Pope Benedict XVI, in an speech on 1 July 2011 to participants in an annual conference on hunger organised by the UN Food and Agriculture Organisation, said that persistent world hunger is a tragedy driven by selfish and profit-driven economic models, whose first victims are millions of children deprived of life or good health. In responding to the crisis, international agencies should rediscover the value of the family farm, promoting the movement of young people back into rural areas. “How can we be silent about the fact that even food has become the object of speculation or is tied to the course of a financial market that, lacking definite rules and poor in moral principles, appears anchored to the sole objective of profit?”
The Pope called for support of international efforts to promote the family farm as a key component of national economies. “The rural family is a model not only of work, but of life and the concrete expression of solidarity, in which the essential role of the woman is confirmed.” Food security also requires protective measures against “frenetic exploitation of natural resources”. This is especially true because the race to consumption and waste seems to ignore the threat to the genetic patrimony and biological diversity, which are so important to agricultural activity. The Bible’s injunction to “cultivate and care for the earth” was opposed to exclusive appropriation of such natural resources.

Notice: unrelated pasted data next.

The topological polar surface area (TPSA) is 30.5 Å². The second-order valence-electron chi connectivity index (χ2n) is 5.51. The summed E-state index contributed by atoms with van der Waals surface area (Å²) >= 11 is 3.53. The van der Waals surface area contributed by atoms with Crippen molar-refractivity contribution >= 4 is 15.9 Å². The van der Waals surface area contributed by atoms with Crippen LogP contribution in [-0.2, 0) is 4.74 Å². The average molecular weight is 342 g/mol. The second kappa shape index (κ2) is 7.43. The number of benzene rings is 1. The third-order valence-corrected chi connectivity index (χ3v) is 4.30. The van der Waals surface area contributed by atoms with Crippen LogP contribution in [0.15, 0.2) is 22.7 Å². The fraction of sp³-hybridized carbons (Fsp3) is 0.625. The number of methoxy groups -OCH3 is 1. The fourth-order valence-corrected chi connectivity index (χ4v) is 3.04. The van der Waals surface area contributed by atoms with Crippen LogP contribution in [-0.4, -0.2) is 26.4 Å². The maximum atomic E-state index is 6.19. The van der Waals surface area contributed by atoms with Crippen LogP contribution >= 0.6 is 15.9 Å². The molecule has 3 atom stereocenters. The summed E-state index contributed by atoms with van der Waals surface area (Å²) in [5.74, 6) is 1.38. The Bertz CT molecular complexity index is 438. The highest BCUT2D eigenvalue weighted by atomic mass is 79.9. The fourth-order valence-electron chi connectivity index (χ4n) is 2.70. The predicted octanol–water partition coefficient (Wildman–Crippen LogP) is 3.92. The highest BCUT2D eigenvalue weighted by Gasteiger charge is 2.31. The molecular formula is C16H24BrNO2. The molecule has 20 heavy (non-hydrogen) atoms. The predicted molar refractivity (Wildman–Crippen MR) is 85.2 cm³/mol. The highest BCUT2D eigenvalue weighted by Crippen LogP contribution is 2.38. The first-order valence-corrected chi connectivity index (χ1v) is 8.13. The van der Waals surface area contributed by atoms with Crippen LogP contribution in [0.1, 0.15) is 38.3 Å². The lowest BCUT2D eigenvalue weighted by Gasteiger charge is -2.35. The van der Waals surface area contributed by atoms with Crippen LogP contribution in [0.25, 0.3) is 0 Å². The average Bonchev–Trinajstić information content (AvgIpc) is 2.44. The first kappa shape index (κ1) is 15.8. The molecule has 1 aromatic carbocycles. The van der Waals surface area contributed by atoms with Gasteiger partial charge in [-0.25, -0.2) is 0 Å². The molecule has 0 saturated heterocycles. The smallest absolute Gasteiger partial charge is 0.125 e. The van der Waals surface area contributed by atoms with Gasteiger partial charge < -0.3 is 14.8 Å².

These remarks should be read in the context of his encyclical on development, and seem to fit very well with aspects of the Distributist tradition. This philosophy or approach is admittedly hard to apply in developed economies, but its relevance in poor countries (in Africa and Asia particularly) is easy to see. Please refer to our project in Sierra Leone. Also see the Vatican's document on the distribution of land in Latin America.